Still, something keeps bothering him. “God is powerful,” the Devil thinks in his mind, “He could not be humble!” So he makes another attempt. This time he imposes his magical power on the Lord by carrying Him to Jerusalem and making Him “stand on the parapet of the Temple” (Matthew 4:5). Instead of resisting Jesus welcomes the challenge.
Imagine you standing on the edge of a high-rise building by yourself and looking down below, what would the people looking up to you from ground zero say? There is only one reaction: that you are attempting to commit suicide. That’s exactly what the Devil wants the Lord to do: “If you are the Son of God, throw yourself down” (Matthew 4:6). It’s only because the Devil dares you to kill yourself, so you would make yourself a daredevil?! Again, he provokes the Lord: “prove yourself God with power.” This time it is not about using your power to serve your own need, but showing it to the people so they could admire you. This time the Devil incites not only pride but self-aggrandizement.
Since the Devil has caught on to the fact that, Jesus, as a devout Jew, loves and lives by the Word of God, he plays friendly with the Lord by acting like a religious and quoting Psalm 91. He wants to make Jesus feel that he is on His side. But there is a catch. The Devil takes God’s Word and twists it upside down by putting it in a different context. He changes its meaning completely, saying, “‘He [God] will command his angels concerning you’ and ‘with their hands they will support you’” (Matthew 4:6; Psalm 91:11-12). In a word, that God cares for you, so even when you kill yourself, He will protect you.
This is the wile of the Devil. As the saying goes, he wants “to kill two birds with one stone!” First: he wants to see Jesus proving Himself God with power; but even if Jesus uses His power to prove Himself, it only proves that He is not God either, for how could God obey the bidding of the Devil?! Second: suppose Jesus plunges Himself off the Temple and dies, it’s all the better; His death proves that He is no God; the Devil doesn’t really care; nonetheless, he is ready to catch Him and carries Him into Hell. On this part, it is not untrue that “God’s angel” will catch you; for the Devil is an angel, an evil one. But he has another scheme in mind: he wants to prove to Jesus and the people of Jerusalem that God doesn’t really care; if God cares then why doesn’t He stop people from committing suicide? That’s the wile of the Devil for you.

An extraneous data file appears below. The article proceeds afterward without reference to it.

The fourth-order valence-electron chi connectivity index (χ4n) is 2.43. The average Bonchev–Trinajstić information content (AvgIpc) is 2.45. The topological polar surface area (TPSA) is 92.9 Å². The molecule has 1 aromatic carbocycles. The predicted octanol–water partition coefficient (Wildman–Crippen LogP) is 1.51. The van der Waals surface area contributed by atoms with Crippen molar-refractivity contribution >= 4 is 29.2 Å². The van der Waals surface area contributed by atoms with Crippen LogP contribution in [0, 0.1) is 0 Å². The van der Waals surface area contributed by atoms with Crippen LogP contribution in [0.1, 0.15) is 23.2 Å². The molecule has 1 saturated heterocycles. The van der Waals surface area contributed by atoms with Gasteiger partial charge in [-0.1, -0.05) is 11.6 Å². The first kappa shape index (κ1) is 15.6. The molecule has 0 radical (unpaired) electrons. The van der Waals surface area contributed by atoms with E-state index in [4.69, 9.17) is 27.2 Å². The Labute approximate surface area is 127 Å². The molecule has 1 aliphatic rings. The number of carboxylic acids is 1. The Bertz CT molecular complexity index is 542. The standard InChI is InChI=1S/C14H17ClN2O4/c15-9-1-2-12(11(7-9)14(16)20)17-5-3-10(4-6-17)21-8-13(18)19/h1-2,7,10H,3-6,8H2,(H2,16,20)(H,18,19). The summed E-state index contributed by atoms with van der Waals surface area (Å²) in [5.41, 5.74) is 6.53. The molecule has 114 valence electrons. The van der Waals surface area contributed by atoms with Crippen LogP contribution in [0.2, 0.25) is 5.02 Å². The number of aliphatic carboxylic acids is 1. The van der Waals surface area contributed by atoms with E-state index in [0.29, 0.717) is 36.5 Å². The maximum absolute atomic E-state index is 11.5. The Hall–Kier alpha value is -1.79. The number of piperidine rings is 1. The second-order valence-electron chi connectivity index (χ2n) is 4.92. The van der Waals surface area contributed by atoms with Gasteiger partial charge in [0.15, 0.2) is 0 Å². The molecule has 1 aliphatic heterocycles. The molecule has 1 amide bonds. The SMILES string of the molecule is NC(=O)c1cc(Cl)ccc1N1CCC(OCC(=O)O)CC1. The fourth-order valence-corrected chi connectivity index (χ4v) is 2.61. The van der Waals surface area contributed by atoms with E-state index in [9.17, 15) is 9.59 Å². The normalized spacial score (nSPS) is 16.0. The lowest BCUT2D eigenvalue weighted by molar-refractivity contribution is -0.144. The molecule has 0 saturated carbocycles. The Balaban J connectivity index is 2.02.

How did Jesus respond? Once again, with humility: “You shall not put the Lord, your God, to the test” (Matthew 4:7). The Lord humbles Himself again. “That settles it,” the Devil reasons, “the man cannot be God; he’s too weak!” So he decides to treat the Lord as a mere man. Thus comes the third test…
…. Since you have been watching and praying in the desert with the Lord for 12 days already, you should realize by now that you are not really alone with Jesus. The Devil has been accompanying you all along. He has been bombarding the Lord with questions after questions; and you are the witness.
Suppose you do the same. Suppose you ask Jesus questions as well. The Devil doesn’t know for sure “who the man is,” but you do. You know it by faith. But do you understand what you know and believe? Suppose you decide to be honest and say, no, you could ask the Lord Himself. “Who are you Lord?” “What does it mean to be You, Lord?” “What am I to You, Lord?” Suppose you decide to ask the Lord again and again, not out of curiosity or for vainglory, but only to be like Him. Yes, to be humble like Him. He’d love it.
Take a deep breath…. Let us pray for priests to be humble like Jesus.
O Mary, Queen of the Apostles: Make all your priests humble like your Son, Jesus.